Review: White Matter: A Memoir of Family and Medicine by Janet Sternburg

Review by Hannah Straton

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white matter cover old family picture“This is the story of a family who made mistakes. Who made choices based on imperfect knowledge of the world, and of themselves—and had to live with their consequences…”

Janet Sternburg’s White Matter (Hawthorne Books and Literary Arts, 2014) is a memoir of a family torn apart and brought together when two of its six children were given lobotomies. White Matter is Sternberg’s quest to discover what really happened to her lobotomized aunt and uncle and what effect those choices had on her family.

White Matter is broken into three volumes. The first begins with Sternberg’s 2002 visit to her elderly aunt, in hopes to talk about her uncle’s lobotomy. She learns the procedure was not a unanimous decision, despite his violent outbursts and psychotic behavior. With this information, she begins her journey to uncover the truth of a desperate situation in a time where there was with no good solution.

Born to Jewish immigrants, Sternberg’s mother, Helen, was one of six children: five girls and a boy. Helen’s brother was diagnosed with schizophrenia in early adulthood, and her father walked out soon after. Helen’s mother was overcome with grief and love for her severely ill only son and unable to react clearly; this left his fate to his sisters. Throughout the book, as she recounts the sisters’ decision-making process, Sternberg interjects history of the lobotomy; for example, the man who invented the procedure won the Nobel prize, and for a brief period in time the lobotomy was at the height of science.

Sternberg attests her uncle came out of the procedure as a little less than a shell of a man: “He looked more or less the same. But he was not as he had been. He didn’t speak. He walked slowly, and once he sat down he barely moved. He didn’t react to anything or anyone around him.” However, the change was not altogether unwelcome, as she quotes one sister as saying: “we weren’t scared anymore.” His violent tendencies were gone, but so were all of his personality features and everything that made him unique — or even just a person.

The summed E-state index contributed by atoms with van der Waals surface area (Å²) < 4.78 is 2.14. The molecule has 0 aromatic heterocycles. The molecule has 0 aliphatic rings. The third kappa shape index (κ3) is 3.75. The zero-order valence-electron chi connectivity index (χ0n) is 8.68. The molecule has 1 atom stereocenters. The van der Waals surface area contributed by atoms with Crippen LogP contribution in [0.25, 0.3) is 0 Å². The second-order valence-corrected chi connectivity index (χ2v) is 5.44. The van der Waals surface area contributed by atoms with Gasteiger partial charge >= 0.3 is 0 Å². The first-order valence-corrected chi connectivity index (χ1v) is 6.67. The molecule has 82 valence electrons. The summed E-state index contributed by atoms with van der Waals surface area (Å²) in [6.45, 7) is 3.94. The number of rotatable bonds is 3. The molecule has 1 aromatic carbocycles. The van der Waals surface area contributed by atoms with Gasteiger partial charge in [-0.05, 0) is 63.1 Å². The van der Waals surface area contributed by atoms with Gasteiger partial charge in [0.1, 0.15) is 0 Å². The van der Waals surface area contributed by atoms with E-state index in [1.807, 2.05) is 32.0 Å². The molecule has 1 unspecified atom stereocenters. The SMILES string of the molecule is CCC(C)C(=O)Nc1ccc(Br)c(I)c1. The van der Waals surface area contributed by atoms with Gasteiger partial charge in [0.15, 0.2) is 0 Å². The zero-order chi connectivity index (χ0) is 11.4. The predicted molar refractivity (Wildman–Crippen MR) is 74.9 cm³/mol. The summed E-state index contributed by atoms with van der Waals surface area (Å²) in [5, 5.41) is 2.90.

When the youngest sister fell into a deep depression and tried to take her own life after her husband walked out, lobotomy came up yet again, even after seeing what had happened to their brother. It was interesting to see how dependent this family was on the doctors, how the sisters believed the medical professionals when they said a “micro lobotomy” would be different. But the fact remains that whenever frontal lobe brain tissue is removed/destroyed it results in severe permanent damage.

Writes Sternberg: “The doctors said Francie was one of the fortunate ones for whom the operation had worked. Had it? One night Francie phoned my mother to tell her with pride that she’d made a TV dinner all by herself. My mother understood that for Francie—Francie, as she was now—this was a genuine feat, while inside she mourned her sister who had once so delicately tapped and released the bombe.”

Again, the problems were gone, but so were almost all of the other aspects of her person.

Because I have a mental illness and electroconvulsive therapy (electric shock) saved my life, I went in to this book cautiously. However, I found that White Matter treats mental illness with respect and recognizes that this story is one person’s experience.

White Matter is an incredible story of a family forced to make difficult decisions in a time with limited information and the consequences they faced because of it. The history of the lobotomy is seamlessly interwoven to create a book worth reading.

Rating: 4 out of 5 stars.

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